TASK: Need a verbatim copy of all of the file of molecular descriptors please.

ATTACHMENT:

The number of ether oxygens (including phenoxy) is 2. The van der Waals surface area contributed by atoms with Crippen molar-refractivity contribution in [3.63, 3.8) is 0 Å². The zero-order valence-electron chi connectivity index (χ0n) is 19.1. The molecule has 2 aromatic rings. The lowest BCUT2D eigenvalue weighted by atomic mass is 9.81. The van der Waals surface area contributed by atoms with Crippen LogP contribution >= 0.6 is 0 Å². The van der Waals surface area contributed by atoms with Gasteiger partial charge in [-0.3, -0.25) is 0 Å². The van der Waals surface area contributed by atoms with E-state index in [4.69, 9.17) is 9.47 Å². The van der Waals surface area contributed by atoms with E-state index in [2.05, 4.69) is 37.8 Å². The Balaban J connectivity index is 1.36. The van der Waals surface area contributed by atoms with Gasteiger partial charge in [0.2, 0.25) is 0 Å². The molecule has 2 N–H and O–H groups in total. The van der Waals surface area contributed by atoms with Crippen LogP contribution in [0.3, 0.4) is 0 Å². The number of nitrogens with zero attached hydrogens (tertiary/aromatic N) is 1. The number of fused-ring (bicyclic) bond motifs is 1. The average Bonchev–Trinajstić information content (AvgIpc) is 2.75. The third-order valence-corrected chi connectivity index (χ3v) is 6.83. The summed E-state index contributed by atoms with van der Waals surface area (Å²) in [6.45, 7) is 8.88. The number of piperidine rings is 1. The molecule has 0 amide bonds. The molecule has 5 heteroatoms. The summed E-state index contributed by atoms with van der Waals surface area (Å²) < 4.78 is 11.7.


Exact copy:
The number of ether oxygens (including phenoxy) is 2. The van der Waals surface area contributed by atoms with Crippen molar-refractivity contribution in [3.63, 3.8) is 0 Å². The zero-order valence-electron chi connectivity index (χ0n) is 19.1. The molecule has 2 aromatic rings. The lowest BCUT2D eigenvalue weighted by atomic mass is 9.81. The van der Waals surface area contributed by atoms with Crippen LogP contribution >= 0.6 is 0 Å². The van der Waals surface area contributed by atoms with Gasteiger partial charge in [-0.3, -0.25) is 0 Å². The van der Waals surface area contributed by atoms with E-state index in [4.69, 9.17) is 9.47 Å². The van der Waals surface area contributed by atoms with E-state index in [2.05, 4.69) is 37.8 Å². The Balaban J connectivity index is 1.36. The van der Waals surface area contributed by atoms with Gasteiger partial charge in [0.2, 0.25) is 0 Å². The molecule has 2 N–H and O–H groups in total. The van der Waals surface area contributed by atoms with Crippen LogP contribution in [0.3, 0.4) is 0 Å². The number of nitrogens with zero attached hydrogens (tertiary/aromatic N) is 1. The number of fused-ring (bicyclic) bond motifs is 1. The average Bonchev–Trinajstić information content (AvgIpc) is 2.75. The third-order valence-corrected chi connectivity index (χ3v) is 6.83. The summed E-state index contributed by atoms with van der Waals surface area (Å²) in [6.45, 7) is 8.88. The number of piperidine rings is 1. The molecule has 0 amide bonds. The molecule has 5 heteroatoms. The summed E-state index contributed by atoms with van der Waals surface area (Å²) < 4.78 is 11.7.